Julia* is a high-performance, dynamically typed programming language that excels at numerical and scientific computing. The Julia computing language was conceived in 2009 in a project born at MIT, open sourced, and announced to the world in 2012. It has become one of the most loved programming languages, adopted by many of the world's top scientific organizations including NASA*, Climate Modeling Alliance, and CERN.
The language is designed for speed, simplicity, and flexibility. Julia's type system, multiple dispatch mechanism, and sophisticated package management makes it a powerful and extensible language that is easy to learn. Its comprehensive documentation and supportive community ensure help developers get up to speed quickly and have fun while doing it!
Julia is also the “Ju” in Jupyter—as in Jupyter Notebooks—which stands for Julia, Python, and R.
The creators of Julia partnered with others to found JuliaHub* (formerly Julia Computing) as a secure, software-as-a-service platform for developing, deploying, and scaling Julia programs to thousands of nodes. Consider it a cloud platform for high-performance, distributed compute, making supercomputing more accessible to data scientists and engineers.
As Viral Shah, one of the co-inventors of Julia and Co-founder and CEO of JuliaHub, noted at Intel Innovation, Julia “started out with this promise of … the ease of Python but the speed of C. Can you have your cake and eat it too? It turns out it is possible.”
“The language evolved with support for [hardware] accelerators. Like, that was not part of the original language, but we were able to refactor the compiler to the point now that all our GPU backends—whether it's oneAPI, whether it's CUDA, whether it's ROCm—they're all external to the language, so we refactored the compiler APIs to make that possible.” In November 2020, JuliaLang.org announced the first version of oneAPI.jl, a Julia package for programming accelerators with oneAPI, the open, standards-based, multiarchitecture programming model that provides developers the freedom to choose the best hardware (CPU, GPU, FPGAs, and other accelerators) for accelerated computing. oneAPI.jl 1.0 “adds integration with the oneAPI Math Kernel Library (oneMKL) to accelerate linear algebra operations on Intel GPUs. It also brings support for Julia 1.9 and Intel Arc GPUs.”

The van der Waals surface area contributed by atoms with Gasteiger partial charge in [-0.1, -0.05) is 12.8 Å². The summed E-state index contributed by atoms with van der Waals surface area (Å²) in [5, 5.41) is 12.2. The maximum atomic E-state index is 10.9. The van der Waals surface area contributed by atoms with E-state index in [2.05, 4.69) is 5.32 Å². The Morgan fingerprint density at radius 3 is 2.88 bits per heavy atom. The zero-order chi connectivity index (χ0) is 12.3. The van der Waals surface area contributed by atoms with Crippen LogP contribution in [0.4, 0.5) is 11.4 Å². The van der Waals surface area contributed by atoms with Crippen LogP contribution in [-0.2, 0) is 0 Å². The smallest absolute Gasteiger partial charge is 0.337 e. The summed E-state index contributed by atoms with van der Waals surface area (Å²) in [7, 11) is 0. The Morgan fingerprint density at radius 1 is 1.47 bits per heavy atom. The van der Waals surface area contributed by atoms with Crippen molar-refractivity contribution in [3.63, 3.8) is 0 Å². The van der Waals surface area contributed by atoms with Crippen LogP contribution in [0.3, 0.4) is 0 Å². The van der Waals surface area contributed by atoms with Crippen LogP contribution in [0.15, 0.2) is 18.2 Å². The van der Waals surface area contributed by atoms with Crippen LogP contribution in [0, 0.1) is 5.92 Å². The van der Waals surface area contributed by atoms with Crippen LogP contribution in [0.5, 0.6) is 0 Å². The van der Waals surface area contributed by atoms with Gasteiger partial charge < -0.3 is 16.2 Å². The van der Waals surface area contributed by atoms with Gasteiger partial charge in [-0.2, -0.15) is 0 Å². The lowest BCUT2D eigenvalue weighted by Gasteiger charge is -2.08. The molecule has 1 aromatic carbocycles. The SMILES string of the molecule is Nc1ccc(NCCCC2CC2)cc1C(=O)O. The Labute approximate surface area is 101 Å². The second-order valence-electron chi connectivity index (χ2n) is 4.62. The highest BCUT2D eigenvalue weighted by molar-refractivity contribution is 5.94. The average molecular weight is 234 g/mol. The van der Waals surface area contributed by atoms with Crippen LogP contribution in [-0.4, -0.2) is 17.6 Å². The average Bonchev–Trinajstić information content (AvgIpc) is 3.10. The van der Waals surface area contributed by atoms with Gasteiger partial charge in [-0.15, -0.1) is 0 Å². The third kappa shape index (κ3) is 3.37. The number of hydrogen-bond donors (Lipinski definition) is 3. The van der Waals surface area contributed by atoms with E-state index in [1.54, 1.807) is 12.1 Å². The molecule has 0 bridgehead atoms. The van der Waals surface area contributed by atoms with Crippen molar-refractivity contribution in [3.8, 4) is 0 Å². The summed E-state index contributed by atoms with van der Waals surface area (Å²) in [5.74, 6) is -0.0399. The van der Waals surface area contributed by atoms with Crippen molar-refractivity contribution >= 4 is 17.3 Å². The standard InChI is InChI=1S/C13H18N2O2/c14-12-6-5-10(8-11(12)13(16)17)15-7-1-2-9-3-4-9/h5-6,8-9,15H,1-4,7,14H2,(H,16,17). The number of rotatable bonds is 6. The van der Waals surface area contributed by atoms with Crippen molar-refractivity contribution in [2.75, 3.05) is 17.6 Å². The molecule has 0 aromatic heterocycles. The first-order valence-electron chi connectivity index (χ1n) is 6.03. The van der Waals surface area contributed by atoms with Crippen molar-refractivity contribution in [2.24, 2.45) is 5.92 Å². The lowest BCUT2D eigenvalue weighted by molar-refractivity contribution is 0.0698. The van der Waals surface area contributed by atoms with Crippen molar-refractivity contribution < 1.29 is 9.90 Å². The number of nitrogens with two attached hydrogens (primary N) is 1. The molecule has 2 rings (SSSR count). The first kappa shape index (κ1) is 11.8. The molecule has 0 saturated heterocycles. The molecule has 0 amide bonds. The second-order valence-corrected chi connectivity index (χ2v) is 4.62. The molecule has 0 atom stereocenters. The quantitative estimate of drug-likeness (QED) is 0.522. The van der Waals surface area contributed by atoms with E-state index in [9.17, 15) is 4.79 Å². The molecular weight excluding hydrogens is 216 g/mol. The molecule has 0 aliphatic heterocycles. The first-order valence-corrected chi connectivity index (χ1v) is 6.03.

Recently, Intel and JuliaHub conducted a workshop to educate developers on Julia for computational thinking and scientific computing, delivered by Alan Edelman, one of the co-creators of Julia, Co-founder and Chief Scientist at JuliaHub, and professor of applied mathematics at Massachusetts Institute of Technology (MIT). Check out The Scientific Computing Power of Julia Revealed (intel.com) to learn about real-world applications, including:
- Applying data analysis and computational and mathematical modeling effectively
- Using the Intel® oneAPI Math Kernel Library (oneMKL) in Julia to achieve accelerated performance for vector, vector-matrix, and matrix-vector operations
- Discovering programming advantages of Julia when used with oneAPI
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